Well in the US, even though almost everyone is an immigrant besides the Native Americans, this is not how many whites think unfortunately. Many see it is theirs because they fought for it, bought portions of it, traded for portions of it, settled unused portions, stole portions, etc. So once they did that, it established America as a homeland for those people... who of course were white, which is only relevant because it helps to form the basis of white nationalism.
So you have to start with the capitalistic notion of ownership. Everything before ownership is denied. The fact that the natives helped them to survive the winter and we celebrate that at Thanksgiving... this evidence of hospitality, a remembrance of their then status as immigrants and guests... denied. However they obtained ownership is, in their minds, righteous and just- from where the notion of "manifest destiny" comes into play. It is simply the idea that if you got away with it-if you were allowed to do it, like a con artist tricking someone out of their life savings, then it was God's will and now they are the rightful heirs to everything taken. Never mind, that the Natives had a whole different philosophy about land ownership. They had territories, but no one could own the land itself. After this point that "America" was established by whites, then the people who came over after were the "immigrants" to that new country of "America" and whites already here began calling themselves "native born".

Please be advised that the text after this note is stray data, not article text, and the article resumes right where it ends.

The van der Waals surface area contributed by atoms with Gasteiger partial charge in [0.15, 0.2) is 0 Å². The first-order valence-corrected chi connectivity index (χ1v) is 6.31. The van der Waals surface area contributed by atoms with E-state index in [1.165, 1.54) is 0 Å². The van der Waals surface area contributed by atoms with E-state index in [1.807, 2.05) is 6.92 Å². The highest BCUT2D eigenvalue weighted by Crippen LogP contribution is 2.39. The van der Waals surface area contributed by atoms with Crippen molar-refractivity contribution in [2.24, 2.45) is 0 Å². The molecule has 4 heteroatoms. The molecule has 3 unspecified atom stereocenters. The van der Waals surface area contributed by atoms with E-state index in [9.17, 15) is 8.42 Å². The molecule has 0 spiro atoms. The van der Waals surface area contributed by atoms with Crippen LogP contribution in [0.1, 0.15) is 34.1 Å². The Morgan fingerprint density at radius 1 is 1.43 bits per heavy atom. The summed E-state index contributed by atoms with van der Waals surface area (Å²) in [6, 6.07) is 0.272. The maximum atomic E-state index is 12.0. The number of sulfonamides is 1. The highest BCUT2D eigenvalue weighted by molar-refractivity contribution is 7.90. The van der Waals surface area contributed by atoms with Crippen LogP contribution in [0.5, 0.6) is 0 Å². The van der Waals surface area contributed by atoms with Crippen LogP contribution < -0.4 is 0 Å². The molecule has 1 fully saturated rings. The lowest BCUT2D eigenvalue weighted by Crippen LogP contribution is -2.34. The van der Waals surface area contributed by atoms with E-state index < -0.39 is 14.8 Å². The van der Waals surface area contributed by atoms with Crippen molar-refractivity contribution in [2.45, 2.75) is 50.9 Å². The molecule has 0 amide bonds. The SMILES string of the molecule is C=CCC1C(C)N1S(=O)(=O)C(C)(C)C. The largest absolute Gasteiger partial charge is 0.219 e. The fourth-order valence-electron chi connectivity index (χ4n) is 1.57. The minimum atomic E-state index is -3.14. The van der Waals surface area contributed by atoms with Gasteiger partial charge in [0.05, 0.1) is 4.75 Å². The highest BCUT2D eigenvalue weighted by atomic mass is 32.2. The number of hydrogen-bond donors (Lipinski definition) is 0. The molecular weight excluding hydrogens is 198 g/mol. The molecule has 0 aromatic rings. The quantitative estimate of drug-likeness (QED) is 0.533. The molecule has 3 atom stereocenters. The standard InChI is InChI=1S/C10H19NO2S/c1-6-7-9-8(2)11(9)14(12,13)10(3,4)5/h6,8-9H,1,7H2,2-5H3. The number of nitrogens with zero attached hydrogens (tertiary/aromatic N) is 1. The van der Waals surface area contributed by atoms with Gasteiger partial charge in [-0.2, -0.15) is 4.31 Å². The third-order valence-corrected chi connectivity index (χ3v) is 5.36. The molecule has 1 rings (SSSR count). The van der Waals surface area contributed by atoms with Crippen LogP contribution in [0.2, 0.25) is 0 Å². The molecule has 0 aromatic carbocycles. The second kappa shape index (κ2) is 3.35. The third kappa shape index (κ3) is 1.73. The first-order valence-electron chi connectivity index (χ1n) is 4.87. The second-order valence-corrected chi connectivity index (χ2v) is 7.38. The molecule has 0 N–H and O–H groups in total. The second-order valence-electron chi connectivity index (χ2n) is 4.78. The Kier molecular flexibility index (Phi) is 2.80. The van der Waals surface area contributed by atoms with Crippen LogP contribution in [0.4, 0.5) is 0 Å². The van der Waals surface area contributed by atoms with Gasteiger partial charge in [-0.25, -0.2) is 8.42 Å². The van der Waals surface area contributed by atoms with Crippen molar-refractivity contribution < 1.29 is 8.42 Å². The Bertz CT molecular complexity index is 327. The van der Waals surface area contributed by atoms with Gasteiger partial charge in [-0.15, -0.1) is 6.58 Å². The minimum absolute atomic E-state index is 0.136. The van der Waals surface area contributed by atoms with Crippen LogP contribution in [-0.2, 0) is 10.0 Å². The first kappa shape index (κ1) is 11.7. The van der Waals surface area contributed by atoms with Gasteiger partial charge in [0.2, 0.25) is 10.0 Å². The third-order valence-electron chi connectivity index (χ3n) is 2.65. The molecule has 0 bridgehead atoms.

America sometimes forgets its history. But that's a part of that assimilation you were referring to.
Before it was the Mexicans coming to work, it was the Italians. Before that, the Chinese and the Irish. The problem was unskilled labor competing with unskilled "native born" Americans. They were both racist AND nationalist, hating anyone they saw as a threat to their sources of income. Hatred of black people, I think, comes from economics more so than color. It is simply the color that helped unite them against us. They liked us better when we were free labor, used by the rich to do the jobs they didn't want to do; like picking cotton in the hot Southern sun and humidity. But when blacks were free they suddenly had to compete and this is where they really don't like the competition inherent to capitalism. Because capitalism is supposed to benefit THEM, as a group. When it doesn't that's when they interfere with it, and that's how you get labor unions and things like that which originally helped them shut black people out of their job markets. The same mindset, is of course, wanting to push back on globalization and foreign work... even though... that is also simply a product of capitalism. If you take the limits off corporations that is simply what they will do. And it's okay if it negatively affects other people. And competition is some kind of noble thing, when its other people competing in ways that create an advantage for them.
Now some people would say, "so what's the big deal about racism if Americans treated everyone the same way?" Well, first, they didn't. Blacks were not the only group to be lynched. But, to my knowledge, that was the only group to be treated as subhuman. And so after awhile, whites assimilated the irish and all these other groups into their "white privilege" while still excluding black and brown people.